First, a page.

That does not mean the foundation has any plans to back off the Common Core or its other priorities, including its long-held belief that improving teacher quality is the key to transforming public education. “I would say stay the course. We’re not even close to finished,” Gates said.

We wish you were finished. Please stop. The Gates Foundation has done enough damage.

Blame the Textbooks for Poor Common Core Implementation!

Photo credit: World Economic Forum (CC-By-SA 2.0)

Gates funds the standards, funds reviews of the standards, and now funds reviews of the textbooks.
Photo credit: World Economic Forum (CC-By-SA 2.0) reviewed five high Common Core-aligned math textbooks in their first round of reviews and found only one textbook was “aligned.”

  • College Board – nope.
  • Houghton Mifflin Harcourt – nope.
  • Pearson – nope.
  • Carnegie Learning – partial credit for “focus and rigor,” but nope.
  • The CPM Learning Program was the only textbook deemed “Common Core-aligned”

Pearson wasn’t happy with the review because obviously this isn’t good for the bottom line.

They wrote:

Our analysis of the EdReports evaluations of Pearson Integrated High School Mathematics Common Core ©2014 shows that the EdReports evaluations continue to be plagued by inaccuracies, misunderstandings of program instructional models, misinterpretations of the both the intent and the expectation of the Common Core State Standards for Mathematics and the Publisher’s Criteria, and a lack of understanding of effective curriculum development and pedagogy. Pearson Education and its authors consider the EdReports evaluation an incomplete, invalid, and unreliable reporting of the quality of the program and of its alignment to the expectations of the CCSS-M.

This group recently said all of the K-8 math textbooks reviewed were not “Common Core-aligned.”

Look here is all you need to know about They received just shy of $1.5 million in 2015 from the Gates Foundation (by way of the Rockefeller Philanthropy Advisors, Inc.) for operating support “to enable them to build their core priorities of publishing reviews of instructional materials, and to grow their operations and capacity to include teacher feedback of such materials.”

See if all the textbooks are bad then they can blame the poor implementation of Common Core on the textbooks, not the standards themselves.  They have already started that narrative. See teachers just need better resources, not new standards… Nothing to see here folks, just ignore the clear conflict of interest.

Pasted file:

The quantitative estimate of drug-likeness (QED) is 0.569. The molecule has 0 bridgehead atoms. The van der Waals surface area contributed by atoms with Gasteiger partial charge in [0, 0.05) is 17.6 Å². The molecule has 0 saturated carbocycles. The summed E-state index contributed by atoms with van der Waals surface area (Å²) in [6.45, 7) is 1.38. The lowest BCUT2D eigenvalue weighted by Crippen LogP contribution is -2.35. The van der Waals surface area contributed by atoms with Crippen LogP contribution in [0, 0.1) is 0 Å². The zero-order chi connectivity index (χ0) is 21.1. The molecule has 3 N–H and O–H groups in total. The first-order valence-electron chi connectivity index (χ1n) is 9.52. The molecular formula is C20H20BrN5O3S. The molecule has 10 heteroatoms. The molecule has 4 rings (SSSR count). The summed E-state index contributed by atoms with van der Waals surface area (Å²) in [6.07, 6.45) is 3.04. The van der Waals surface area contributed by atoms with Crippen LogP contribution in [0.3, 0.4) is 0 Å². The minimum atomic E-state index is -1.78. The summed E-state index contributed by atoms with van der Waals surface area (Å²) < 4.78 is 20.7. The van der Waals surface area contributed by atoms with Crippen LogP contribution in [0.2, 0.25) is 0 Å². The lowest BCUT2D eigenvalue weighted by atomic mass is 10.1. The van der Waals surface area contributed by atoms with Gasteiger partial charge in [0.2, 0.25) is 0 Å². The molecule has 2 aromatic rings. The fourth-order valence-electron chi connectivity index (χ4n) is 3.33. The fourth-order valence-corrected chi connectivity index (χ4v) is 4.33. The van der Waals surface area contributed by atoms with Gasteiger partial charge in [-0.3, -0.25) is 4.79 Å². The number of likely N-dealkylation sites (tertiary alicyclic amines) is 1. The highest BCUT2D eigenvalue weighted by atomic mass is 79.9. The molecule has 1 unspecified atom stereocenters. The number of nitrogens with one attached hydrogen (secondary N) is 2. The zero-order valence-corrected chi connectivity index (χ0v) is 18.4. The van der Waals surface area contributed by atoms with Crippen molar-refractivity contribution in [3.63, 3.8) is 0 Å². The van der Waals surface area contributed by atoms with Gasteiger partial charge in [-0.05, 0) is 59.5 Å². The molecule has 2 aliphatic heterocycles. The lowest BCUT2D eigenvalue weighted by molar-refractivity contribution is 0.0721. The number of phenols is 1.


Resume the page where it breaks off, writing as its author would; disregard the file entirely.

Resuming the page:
The L.A. Times Turns on the Gates Foundation

Photo credit: World Economic Forum (CC-By-SA 2.0)

Photo credit: World Economic Forum (CC-By-SA 2.0)

The Los Angeles Times offered an interesting editorial earlier this month that I had missed. They said the Gates Foundation’s letter, that admitted their failure to turn public schools around, demonstrates that philanthropists should not be setting America’s public school agenda.

I agree.

They outlined three failures:

The Gates Foundation’s first significant foray into education reform, in 1999, revolved around Bill Gates’ conviction that the big problem with high schools was their size. Students would be better off in smaller schools of no more than 500, he believed. The foundation funded the creation of smaller schools, until its own study found that the size of the school didn’t make much difference in student performance. When the foundation moved on, school districts were left with costlier-to-run small schools.

Then the foundation set its sights on improving teaching, specifically through evaluating and rewarding good teaching. But it was not always successful. In 2009, it pledged a gift of up to $100 million to the Hillsborough County, Fla., schools to fund bonuses for high-performing teachers, to revamp teacher evaluations and to fire the lowest-performing 5%. In return, the school district promised to match the funds. But, according to reports in the Tampa Bay Times, the Gates Foundation changed its mind about the value of bonuses and stopped short of giving the last $20 million; costs ballooned beyond expectations, the schools were left with too big a tab and the least-experienced teachers still ended up at low-income schools. The program, evaluation system and all, was dumped.

The Gates Foundation strongly supported the proposed Common Core curriculum standards, helping to bankroll not just their development, but the political effort to have them quickly adopted and implemented by states. Here, Desmond-Hellmann wrote in her May letter, the foundation also stumbled. The too-quick introduction of Common Core, and attempts in many states to hold schools and teachers immediately accountable for a very different form of teaching, led to a public backlash.

The Times notes that funding education initiatives are not a bad thing, but driving policy through funding is quite another.

But the Gates Foundation has spent so much money — more than $3 billion since 1999 — that it took on an unhealthy amount of power in the setting of education policy. Former foundation staff members ended up in high positions in the U.S. Department of Education — and, in the case of John Deasy, at the head of the Los Angeles Unified School District. The foundation’s teacher-evaluation push led to an overemphasis on counting student test scores as a major portion of teachers’ performance ratings — even though Gates himself eventually warned against moving too hastily or carelessly in that direction. Now several of the states that quickly embraced that method of evaluating teachers are backing away from it.

Philanthropists are not generally education experts, and even if they hire scholars and experts, public officials shouldn’t be allowing them to set the policy agenda for the nation’s public schools. The Gates experience teaches once again that educational silver bullets are in short supply and that some educational trends live only a little longer than mayflies.

Philanthropists can be a voice providing feedback on education policy, but they shouldn’t be the driving voice setting the agenda.

Bill Gates’ Education Reform Agenda Goes to College

Photo credit: World Economic Forum (CC-By-SA 2.0)

Photo credit: World Economic Forum (CC-By-SA 2.0)